On the 50th anniversary of the escape, the Anglin’s two sisters and two of their nephews made it public that they believed their brothers were alive and well, even though they would be well into their 80s. Marie Anglin Winder claimed that in 1962, she received a call from San Francisco after they had escaped. The caller had said, “This is John Anglin.” The family also had a Christmas card that they had received in the mail in 1962 that said, “To Mother, from John. Merry Christmas.” A Deputy US Marshal, Michael Dyke, said that there is a “possibility that they survived,” but also said that a Norwegian freighter reported seeing a body floating in the ocean around 15 miles from the Golden Gate Bridge around a month after their escape. “He had on prison clothes, a navy pea coat and a light pair of trousers, similar to what Alcatraz prisoners wore. There were no other missing people during that time period.”

Researches from Delft University, in 2014, used a computer model to conclude that if the men let at around midnight, when the current may have working in their favor, they could have made landfall. But, if they let during the hours right before or right after, the currents would have been too strong for them.

The History Channel presented a documentary in 2015 that shared circumstantial evidence gathered over their years from the Anglin family. Christmas cards that had the Anglin’s handwriting on it, and allegedly received by their family for three years after their escape were shared. While they did verify that the handwriting was the Anglin’s, their cards had no postmark, so experts couldn’t say when they had been delivered. They family also shared a stored from family friend Fred Brizzi, who had grown up with the brothers and claimed to have seen them in Rio de Janeiro in 1975. They shared photos that Brizzi supposedly had taken of them. They included one that showed two men who resembled John and Clarence and the farm near Rio where they were said to have been living.

Forensic experts that History Channel had hired confirmed that the pictures were taken in 1975, and they said that the two men were “more than likely” the Anglins. Other evidence included deathbed confessions from another of the Anglin siblings, Robert, who told the family members in 2010 that he had been in contact with the brothers from 1963 until around 1987. The film also shared an alternate escape theory, which involved electrical cords, which were reported missing on that night, as a tow line, attached to a passenger ferry that had left the island shortly after midnight.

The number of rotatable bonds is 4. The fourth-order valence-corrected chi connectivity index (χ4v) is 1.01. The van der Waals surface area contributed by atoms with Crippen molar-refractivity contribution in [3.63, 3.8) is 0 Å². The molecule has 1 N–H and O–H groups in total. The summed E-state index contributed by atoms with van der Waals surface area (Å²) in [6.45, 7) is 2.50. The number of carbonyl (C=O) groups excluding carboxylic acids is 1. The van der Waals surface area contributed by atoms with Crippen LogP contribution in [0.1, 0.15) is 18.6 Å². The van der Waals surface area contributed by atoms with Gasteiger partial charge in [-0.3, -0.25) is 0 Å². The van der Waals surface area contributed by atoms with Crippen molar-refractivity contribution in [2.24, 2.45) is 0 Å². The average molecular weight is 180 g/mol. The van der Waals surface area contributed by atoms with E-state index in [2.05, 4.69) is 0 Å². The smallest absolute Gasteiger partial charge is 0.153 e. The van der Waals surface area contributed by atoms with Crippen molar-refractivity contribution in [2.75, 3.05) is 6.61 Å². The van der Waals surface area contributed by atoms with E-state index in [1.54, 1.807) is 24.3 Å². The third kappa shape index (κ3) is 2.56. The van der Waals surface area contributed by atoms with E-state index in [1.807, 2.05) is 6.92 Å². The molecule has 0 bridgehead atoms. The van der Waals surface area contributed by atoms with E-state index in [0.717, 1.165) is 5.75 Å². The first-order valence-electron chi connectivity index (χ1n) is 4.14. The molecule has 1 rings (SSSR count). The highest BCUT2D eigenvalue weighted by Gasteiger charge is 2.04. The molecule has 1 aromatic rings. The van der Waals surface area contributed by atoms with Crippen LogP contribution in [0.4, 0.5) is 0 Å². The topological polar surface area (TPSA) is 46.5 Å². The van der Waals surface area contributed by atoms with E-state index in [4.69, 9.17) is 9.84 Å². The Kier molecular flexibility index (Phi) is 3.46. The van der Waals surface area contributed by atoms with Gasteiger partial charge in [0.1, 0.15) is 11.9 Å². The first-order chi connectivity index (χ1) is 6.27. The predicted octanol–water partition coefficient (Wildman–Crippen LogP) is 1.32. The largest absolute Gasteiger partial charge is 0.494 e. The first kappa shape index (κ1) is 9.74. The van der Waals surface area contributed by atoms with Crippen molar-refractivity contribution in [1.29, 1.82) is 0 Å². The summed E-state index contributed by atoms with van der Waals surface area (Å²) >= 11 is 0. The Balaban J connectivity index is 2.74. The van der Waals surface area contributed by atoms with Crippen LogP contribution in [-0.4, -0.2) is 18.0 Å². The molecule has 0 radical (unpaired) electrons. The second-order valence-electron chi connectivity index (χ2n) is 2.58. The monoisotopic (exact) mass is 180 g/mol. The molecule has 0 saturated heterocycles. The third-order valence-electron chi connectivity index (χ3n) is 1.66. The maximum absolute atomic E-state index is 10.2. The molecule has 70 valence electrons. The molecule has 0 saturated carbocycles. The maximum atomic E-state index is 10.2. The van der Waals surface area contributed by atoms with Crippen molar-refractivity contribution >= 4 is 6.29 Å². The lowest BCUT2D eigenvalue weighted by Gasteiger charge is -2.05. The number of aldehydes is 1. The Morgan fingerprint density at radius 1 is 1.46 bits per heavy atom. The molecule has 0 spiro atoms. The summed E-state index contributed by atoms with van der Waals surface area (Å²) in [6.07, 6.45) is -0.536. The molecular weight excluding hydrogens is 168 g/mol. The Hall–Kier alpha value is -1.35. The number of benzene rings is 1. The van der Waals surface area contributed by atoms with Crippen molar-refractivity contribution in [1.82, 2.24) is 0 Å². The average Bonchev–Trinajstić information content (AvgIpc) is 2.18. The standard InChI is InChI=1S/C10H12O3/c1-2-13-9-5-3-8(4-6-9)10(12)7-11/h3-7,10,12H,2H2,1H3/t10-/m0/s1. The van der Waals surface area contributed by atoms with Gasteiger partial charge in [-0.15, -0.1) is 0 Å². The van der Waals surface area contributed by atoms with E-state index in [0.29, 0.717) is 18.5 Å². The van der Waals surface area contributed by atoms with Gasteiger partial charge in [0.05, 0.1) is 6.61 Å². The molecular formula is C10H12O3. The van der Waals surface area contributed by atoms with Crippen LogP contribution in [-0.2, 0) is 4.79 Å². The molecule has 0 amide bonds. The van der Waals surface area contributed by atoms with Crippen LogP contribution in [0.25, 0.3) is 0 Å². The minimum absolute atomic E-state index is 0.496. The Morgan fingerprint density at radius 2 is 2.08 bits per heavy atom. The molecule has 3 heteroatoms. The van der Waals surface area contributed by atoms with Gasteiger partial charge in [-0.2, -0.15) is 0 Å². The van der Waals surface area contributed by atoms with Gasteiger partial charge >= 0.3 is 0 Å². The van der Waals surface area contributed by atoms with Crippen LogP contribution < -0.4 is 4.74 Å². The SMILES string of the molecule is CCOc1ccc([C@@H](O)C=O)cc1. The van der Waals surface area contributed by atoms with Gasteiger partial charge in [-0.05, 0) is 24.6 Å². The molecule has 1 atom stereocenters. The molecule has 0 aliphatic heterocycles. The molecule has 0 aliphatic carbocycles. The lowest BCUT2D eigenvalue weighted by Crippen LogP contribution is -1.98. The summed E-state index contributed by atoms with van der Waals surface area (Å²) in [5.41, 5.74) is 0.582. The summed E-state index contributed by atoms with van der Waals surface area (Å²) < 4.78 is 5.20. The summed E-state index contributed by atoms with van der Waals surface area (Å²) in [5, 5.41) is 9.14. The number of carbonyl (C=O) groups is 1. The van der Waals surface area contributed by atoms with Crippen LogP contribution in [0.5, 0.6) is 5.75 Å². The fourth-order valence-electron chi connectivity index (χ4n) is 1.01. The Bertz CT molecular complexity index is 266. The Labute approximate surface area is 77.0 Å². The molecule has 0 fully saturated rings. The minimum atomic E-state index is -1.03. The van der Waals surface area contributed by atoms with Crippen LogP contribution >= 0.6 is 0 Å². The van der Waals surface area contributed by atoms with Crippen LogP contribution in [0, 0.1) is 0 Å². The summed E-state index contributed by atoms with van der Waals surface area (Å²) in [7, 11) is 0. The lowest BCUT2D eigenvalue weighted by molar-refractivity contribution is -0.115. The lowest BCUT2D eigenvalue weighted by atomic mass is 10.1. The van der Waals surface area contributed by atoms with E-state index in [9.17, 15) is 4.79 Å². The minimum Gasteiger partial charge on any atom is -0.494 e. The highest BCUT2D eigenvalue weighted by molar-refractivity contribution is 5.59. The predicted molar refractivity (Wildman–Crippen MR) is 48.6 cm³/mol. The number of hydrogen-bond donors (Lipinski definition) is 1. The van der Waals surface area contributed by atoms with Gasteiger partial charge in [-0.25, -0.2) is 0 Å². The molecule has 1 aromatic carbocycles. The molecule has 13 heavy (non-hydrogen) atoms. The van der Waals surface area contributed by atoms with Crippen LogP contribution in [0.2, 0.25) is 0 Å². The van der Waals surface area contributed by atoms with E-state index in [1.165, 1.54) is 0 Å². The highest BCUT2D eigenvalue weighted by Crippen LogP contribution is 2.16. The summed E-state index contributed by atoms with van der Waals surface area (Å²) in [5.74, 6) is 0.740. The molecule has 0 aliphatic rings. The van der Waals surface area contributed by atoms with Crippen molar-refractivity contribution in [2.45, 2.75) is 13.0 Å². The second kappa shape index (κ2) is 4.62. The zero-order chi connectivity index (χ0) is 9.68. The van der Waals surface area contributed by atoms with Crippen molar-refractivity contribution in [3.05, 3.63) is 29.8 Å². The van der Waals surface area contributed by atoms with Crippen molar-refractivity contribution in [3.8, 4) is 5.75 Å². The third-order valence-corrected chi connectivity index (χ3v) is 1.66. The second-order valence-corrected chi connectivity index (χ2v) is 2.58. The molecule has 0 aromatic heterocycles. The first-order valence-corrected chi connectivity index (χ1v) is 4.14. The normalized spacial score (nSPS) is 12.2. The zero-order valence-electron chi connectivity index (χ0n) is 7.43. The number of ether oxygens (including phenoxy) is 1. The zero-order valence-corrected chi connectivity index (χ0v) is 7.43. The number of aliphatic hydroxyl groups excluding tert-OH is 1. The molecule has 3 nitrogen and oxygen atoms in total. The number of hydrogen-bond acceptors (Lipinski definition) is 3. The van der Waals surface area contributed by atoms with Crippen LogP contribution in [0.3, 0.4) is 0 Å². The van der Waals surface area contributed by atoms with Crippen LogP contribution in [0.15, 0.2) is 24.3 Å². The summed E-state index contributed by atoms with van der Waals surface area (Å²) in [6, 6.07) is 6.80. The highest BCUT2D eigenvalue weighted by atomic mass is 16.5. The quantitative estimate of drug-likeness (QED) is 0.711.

Art Roderick, a former Deputy Marshal who had been working with the Anglin family, called the photo taken by Brizzi “absolutely the best actionable lead we’ve had,” but added, “it could sill all be a nice story which isn’t true.” The photo could also be a misdirection, aimed at moving the investigation away from the Anglin’s true whereabouts. Michael Dyke said that Brizze was “a drug smuggler and a conman.” An expert who was working for the Marshals Service said that the measurements of the people in the photo did not match up to the Anglin brothers, but the age and condition of the photo, and the fact that the men were wearing sunglasses, hindered efforts to make exact determination.

Their surviving family members, who said that they haven’t heard anything since Robert lost contact with the brothers in 1987, announced that they were going to go to Brazil to conduct a person search. But, they could be arrested by Brazilian authorities, since the Alcatraz escape was still an open Interpol case. According to a British newspaper, the FBI had been made aware of the rumors that they were in Brazil as early as 1965. Agents sent to Rio then did not find any credible evidence.

Allen West, who fully cooperated with the investigation and was not charged for his role, was transferred to McNeil Island after Alcatraz was closed. And then was sent back to Atlanta Penitentiary. He was released in 1967, only to get arrested once more in Florida the next year on grand larceny charges. At Florida State Prison he stab another prisoner to death in October 1972. He was serving multiple sentences, including life imprisonment on the murder conviction. He died of acute peritonitis on December 21, 178 at age 49.

To hear more about this escape, theories, and my thoughts, be sure to check out the podcast episode. If you would like to support the podcast and website, make sure that you check out the Patreon page. Become a Patron!